He cannot be withstood by the courage of bulls nor of lions,
Strive as they may; he is mighty as Jove; there is naught that shall stay him,
Till he have got for his prey your king, or your glorious city.

In essence, the Oracle's warning was that either Sparta would be conquered and left in ruins, or one of her two hereditary kings must sacrifice his life to save her.

This battle, along with Sogdian Rock and similar actions, is used in military academies around the world to show how a small group of well-trained and well-led soldiers can have an impact out of all proportion to their numbers. It is worth noting also that the effectiveness of the Greeks against such a vastly larger army was due in no small part to the battlefield itself. Had this battle been fought on an open field, rather than a narrow pass, the smaller Greek army could have been surrounded and defeated with ease, despite the quality of the Greek infantry. Thus Thermopylae is also regarded as being as much a lesson in the importance of favorable terrain and good strategy as it is in good training and discipline.

A. E. Housman wrote a poem called The Oracles which can be found in his book Last Poems:

'Tis mute, the word they went to hear on high Dodona mountain
  When winds were in the oakenshaws and all the cauldrons tolled,
And mute's the midland navel-stone beside the singing fountain,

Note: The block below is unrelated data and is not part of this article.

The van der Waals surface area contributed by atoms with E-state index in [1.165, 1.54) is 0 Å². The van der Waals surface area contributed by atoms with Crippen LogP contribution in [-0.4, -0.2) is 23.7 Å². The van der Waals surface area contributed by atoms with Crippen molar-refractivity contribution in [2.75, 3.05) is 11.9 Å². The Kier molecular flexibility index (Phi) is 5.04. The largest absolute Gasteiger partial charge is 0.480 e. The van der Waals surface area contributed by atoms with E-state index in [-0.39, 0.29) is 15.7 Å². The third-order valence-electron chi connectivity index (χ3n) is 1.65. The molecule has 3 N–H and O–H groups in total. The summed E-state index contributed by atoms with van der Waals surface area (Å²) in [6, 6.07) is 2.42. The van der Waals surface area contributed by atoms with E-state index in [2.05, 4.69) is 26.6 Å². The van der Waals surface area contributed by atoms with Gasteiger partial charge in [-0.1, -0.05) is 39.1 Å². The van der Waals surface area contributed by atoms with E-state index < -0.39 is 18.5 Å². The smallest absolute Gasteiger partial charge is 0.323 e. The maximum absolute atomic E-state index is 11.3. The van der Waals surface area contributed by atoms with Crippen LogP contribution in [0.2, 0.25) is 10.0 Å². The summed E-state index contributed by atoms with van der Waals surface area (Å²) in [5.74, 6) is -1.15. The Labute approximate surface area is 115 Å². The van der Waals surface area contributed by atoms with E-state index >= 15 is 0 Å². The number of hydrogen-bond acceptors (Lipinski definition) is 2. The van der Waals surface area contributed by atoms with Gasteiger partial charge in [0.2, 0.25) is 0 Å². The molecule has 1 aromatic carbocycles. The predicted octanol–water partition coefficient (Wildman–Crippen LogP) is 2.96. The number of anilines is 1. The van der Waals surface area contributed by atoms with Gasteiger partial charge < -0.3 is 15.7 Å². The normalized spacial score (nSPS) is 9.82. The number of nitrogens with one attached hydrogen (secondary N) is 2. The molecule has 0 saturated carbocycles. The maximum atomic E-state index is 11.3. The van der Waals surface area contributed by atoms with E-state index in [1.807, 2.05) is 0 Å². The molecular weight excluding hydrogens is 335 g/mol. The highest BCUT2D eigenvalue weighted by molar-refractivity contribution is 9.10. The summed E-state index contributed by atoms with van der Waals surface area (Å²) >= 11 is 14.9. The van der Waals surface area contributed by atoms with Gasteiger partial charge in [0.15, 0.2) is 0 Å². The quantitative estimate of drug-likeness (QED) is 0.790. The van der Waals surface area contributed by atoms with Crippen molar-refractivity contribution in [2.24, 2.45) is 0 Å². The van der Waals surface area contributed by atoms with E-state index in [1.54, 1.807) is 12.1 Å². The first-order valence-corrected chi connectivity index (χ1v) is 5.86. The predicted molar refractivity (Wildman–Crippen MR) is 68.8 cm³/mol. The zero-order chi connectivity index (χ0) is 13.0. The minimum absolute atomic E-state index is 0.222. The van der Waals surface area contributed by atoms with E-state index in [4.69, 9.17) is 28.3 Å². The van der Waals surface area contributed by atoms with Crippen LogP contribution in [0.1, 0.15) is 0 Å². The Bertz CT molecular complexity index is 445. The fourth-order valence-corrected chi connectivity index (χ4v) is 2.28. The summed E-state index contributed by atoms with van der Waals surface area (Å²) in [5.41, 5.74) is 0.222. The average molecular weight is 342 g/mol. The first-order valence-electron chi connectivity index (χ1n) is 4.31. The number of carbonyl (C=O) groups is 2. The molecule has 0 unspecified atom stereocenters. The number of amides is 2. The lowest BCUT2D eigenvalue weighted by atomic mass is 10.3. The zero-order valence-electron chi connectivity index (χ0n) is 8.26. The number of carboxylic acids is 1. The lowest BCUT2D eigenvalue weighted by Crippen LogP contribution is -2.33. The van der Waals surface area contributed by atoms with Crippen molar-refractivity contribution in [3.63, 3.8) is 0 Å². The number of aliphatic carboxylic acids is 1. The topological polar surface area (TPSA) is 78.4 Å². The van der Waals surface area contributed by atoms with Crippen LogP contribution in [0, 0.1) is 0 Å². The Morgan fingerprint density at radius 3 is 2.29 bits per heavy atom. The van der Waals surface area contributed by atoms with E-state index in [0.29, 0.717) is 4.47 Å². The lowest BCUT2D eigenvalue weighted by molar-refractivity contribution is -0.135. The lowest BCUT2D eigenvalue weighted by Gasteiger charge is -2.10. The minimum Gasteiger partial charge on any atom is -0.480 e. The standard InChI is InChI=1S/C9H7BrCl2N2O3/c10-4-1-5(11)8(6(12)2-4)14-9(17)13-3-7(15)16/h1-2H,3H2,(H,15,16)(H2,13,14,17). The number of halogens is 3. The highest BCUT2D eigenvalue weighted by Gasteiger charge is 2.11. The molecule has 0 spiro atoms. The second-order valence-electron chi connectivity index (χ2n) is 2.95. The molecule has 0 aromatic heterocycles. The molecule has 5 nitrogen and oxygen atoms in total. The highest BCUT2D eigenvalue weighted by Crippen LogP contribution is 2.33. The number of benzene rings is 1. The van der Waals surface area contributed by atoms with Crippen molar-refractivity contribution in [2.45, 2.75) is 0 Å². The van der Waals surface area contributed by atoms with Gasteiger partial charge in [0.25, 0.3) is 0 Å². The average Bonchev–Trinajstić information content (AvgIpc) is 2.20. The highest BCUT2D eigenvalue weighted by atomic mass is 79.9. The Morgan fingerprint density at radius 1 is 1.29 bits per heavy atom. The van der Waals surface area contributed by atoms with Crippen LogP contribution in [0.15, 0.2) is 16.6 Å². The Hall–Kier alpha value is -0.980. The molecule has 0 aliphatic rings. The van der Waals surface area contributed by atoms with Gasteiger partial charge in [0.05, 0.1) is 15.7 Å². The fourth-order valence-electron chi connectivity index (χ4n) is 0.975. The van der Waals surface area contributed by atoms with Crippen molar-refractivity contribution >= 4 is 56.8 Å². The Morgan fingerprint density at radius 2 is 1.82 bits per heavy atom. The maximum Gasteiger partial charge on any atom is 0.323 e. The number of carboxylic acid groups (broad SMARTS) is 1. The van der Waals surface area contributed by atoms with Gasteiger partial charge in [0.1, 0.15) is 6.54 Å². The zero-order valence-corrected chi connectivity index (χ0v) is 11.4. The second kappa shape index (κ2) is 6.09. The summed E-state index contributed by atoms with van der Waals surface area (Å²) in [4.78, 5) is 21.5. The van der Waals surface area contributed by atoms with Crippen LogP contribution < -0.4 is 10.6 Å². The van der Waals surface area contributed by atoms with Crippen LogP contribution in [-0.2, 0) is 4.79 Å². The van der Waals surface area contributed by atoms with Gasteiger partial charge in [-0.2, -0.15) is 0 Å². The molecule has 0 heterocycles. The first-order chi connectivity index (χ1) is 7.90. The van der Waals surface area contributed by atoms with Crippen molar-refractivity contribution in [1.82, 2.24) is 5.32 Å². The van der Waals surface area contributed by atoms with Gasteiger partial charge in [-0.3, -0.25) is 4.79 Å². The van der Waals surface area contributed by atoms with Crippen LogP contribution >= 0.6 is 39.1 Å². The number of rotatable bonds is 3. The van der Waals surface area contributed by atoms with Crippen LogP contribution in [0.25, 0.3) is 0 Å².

And echoes list to silence now where gods told lies of old.
I took my question to the shrine that has not ceased from speaking,
  The heart within, that tells the truth and tells it twice as plain;
And from the cave of oracles I heard the priestess shrieking
  That she and I should surely die and never live again.
Oh priestess, what you cry is clear, and sound good sense I think it;
  But let the screaming echoes rest, and froth your mouth no more.
'Tis true there's better boose than brine, but he that drowns must drink it;
  And oh, my lass, the news is news that men have heard before.
The King with half the East at heel is marched from lands of morning;
  His fighters drink the rivers up, their shafts benight the air,
And he that stands will die for nought, and home there's no returning.
  The Spartans on the sea-wet rock sat down and combed their hair.

A Hollywood epic, The 300 Spartans, was made in 1962, directed by Rudolph Maté. The battle is also referred to in the context of the Vietnam war in the film Go Tell the Spartans (1978).

Gates Of Fire by Steven Pressfield is a largely accurate telling of the story from the eyes of Xeones, a fictional Spartan warrior who makes his stand at Thermopylae. A movie based on this novel is planned.

The Spartans by Paul Cartledge, published in 2002, includes a fairly detailed description of the battle fought at Thermopylae, the personal stories of Dienekes, King Leonidas and a wealth of information about Sparta.

Ω ξείν... (O stranger) is a poetic book by Dimitris Varos written in 1974.